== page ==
This week I found out that a thing called Afrostream exists. Like Netflix, it’s a subscription based VOD platform currently available in France, Africa, Europe, and soon in the U.S. On the website (which is in French) it is described as “Your favorite movies and series afro when you want where you want unlimited.” Looking at the titles, they’re dated, but whatever, I’m more amazed at the concept of a Black Netflix. I’ve searched “African American movies/shows” on Netflix many times hoping for an updated selection. Mind you, some of my favorite movies and shows have all white casts – Forrest Gump, Friends, Inglourious Basterds, Pretty Woman, to name a few – but sometimes I just want to laugh at black romantic comedies or watch shows with an all black cast…shows in addition to a A Different World. *Side eye to Netflix*
There is a power in relating to the images you see on TV and in the movies. As the women on The View and other talk shows have discussed, whether you’re a woman, Hispanic, Asian, Irish, Native American, gay, people notice when they are missing, and missing out.
The fear of missing out (FOMO) is not only a modern day term used when people constantly check Facebook or Instagram. It’s actually innate. There is a part of the brain – the amygdala – that acts “like a smoke detector. It signals the brain to activate the flight or fight response when we begin to feel threatened or unsafe….FOMO arises when we become preoccupied with the feeling that we are not good enough and that we may never be.” (YouBeauty). Platforms such as Telemundo, BET, NAACP Image Awards, the CMA Awards, etc. were created to help alleviate FOMO, confusion, and anger of people who don’t see themselves on television and in the media.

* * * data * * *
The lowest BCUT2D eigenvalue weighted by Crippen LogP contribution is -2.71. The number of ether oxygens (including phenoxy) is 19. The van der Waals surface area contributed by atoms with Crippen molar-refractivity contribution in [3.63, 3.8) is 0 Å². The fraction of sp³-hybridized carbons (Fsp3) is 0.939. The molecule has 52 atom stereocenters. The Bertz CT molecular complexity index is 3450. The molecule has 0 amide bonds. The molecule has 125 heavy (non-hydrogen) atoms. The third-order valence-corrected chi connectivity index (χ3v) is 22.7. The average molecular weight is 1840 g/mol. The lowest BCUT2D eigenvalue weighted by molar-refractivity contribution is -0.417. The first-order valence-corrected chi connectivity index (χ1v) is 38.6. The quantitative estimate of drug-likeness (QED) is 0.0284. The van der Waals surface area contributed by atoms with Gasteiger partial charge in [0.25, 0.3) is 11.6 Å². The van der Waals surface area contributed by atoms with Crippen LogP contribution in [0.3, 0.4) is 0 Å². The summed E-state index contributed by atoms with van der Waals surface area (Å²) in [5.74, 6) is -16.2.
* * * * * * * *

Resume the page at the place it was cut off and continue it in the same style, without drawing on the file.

“If there’s a book you really want to read, but it hasn’t been written yet, then you must write it.” – Toni Morrison.
I need Afrostream in my life not because I’m ONLY interested in Black programming but because of the #BlackLack* on Netflix. I want to see black relationships. I want to see black sitcoms. Not only can Afrostream fill that void, it’s also a great reminder that our issue isn’t only our issue, but a global one as well.
*Hashtag credit: Daniel Meyer*